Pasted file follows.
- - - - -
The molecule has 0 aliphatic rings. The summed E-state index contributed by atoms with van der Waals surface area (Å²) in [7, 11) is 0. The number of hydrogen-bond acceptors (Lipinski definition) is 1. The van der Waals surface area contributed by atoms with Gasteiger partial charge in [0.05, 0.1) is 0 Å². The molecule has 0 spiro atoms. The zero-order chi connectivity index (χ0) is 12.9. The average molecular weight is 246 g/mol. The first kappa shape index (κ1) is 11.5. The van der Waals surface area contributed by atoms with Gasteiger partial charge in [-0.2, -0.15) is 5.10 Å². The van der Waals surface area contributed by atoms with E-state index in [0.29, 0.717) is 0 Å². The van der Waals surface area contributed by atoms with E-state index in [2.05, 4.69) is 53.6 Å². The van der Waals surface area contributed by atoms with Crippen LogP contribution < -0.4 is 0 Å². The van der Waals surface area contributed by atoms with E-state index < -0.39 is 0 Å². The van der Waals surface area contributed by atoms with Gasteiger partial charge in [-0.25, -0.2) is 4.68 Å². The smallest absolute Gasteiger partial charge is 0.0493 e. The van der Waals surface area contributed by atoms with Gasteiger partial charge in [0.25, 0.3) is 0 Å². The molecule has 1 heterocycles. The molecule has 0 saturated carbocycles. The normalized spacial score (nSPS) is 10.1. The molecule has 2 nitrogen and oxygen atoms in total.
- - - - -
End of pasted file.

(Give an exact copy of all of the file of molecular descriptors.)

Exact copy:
The molecule has 0 aliphatic rings. The summed E-state index contributed by atoms with van der Waals surface area (Å²) in [7, 11) is 0. The number of hydrogen-bond acceptors (Lipinski definition) is 1. The van der Waals surface area contributed by atoms with Gasteiger partial charge in [0.05, 0.1) is 0 Å². The molecule has 0 spiro atoms. The zero-order chi connectivity index (χ0) is 12.9. The average molecular weight is 246 g/mol. The first kappa shape index (κ1) is 11.5. The van der Waals surface area contributed by atoms with Gasteiger partial charge in [-0.2, -0.15) is 5.10 Å². The van der Waals surface area contributed by atoms with E-state index in [0.29, 0.717) is 0 Å². The van der Waals surface area contributed by atoms with E-state index in [2.05, 4.69) is 53.6 Å². The van der Waals surface area contributed by atoms with Crippen LogP contribution < -0.4 is 0 Å². The van der Waals surface area contributed by atoms with E-state index < -0.39 is 0 Å². The van der Waals surface area contributed by atoms with Gasteiger partial charge in [-0.25, -0.2) is 4.68 Å². The smallest absolute Gasteiger partial charge is 0.0493 e. The van der Waals surface area contributed by atoms with Gasteiger partial charge in [0.25, 0.3) is 0 Å². The molecule has 1 heterocycles. The molecule has 0 saturated carbocycles. The normalized spacial score (nSPS) is 10.1. The molecule has 2 nitrogen and oxygen atoms in total.